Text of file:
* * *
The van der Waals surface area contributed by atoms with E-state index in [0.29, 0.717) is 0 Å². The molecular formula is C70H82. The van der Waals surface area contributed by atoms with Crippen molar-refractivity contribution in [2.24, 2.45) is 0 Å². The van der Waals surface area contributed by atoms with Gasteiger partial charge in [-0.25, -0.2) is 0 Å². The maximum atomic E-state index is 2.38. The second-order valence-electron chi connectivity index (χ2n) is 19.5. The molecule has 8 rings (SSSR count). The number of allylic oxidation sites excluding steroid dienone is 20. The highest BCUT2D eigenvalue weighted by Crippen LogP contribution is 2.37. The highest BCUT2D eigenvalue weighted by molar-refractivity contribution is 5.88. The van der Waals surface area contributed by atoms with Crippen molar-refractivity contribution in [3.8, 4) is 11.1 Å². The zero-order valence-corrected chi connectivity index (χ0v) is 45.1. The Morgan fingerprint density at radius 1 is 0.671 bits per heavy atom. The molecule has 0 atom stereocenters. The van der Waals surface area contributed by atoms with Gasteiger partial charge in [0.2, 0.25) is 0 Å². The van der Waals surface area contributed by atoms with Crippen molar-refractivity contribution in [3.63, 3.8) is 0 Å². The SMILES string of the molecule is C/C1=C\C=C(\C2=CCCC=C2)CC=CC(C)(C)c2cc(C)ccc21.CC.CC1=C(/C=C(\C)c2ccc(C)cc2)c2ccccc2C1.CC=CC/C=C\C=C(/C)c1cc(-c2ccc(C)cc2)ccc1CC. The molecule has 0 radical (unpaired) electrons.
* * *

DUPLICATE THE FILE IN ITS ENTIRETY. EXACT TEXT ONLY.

The van der Waals surface area contributed by atoms with E-state index in [0.29, 0.717) is 0 Å². The molecular formula is C70H82. The van der Waals surface area contributed by atoms with Crippen molar-refractivity contribution in [2.24, 2.45) is 0 Å². The van der Waals surface area contributed by atoms with Gasteiger partial charge in [-0.25, -0.2) is 0 Å². The maximum atomic E-state index is 2.38. The second-order valence-electron chi connectivity index (χ2n) is 19.5. The molecule has 8 rings (SSSR count). The number of allylic oxidation sites excluding steroid dienone is 20. The highest BCUT2D eigenvalue weighted by Crippen LogP contribution is 2.37. The highest BCUT2D eigenvalue weighted by molar-refractivity contribution is 5.88. The van der Waals surface area contributed by atoms with Crippen molar-refractivity contribution in [3.8, 4) is 11.1 Å². The zero-order valence-corrected chi connectivity index (χ0v) is 45.1. The Morgan fingerprint density at radius 1 is 0.671 bits per heavy atom. The molecule has 0 atom stereocenters. The van der Waals surface area contributed by atoms with Gasteiger partial charge in [0.2, 0.25) is 0 Å². The van der Waals surface area contributed by atoms with Crippen molar-refractivity contribution in [3.63, 3.8) is 0 Å². The SMILES string of the molecule is C/C1=C\C=C(\C2=CCCC=C2)CC=CC(C)(C)c2cc(C)ccc21.CC.CC1=C(/C=C(\C)c2ccc(C)cc2)c2ccccc2C1.CC=CC/C=C\C=C(/C)c1cc(-c2ccc(C)cc2)ccc1CC. The molecule has 0 radical (unpaired) electrons.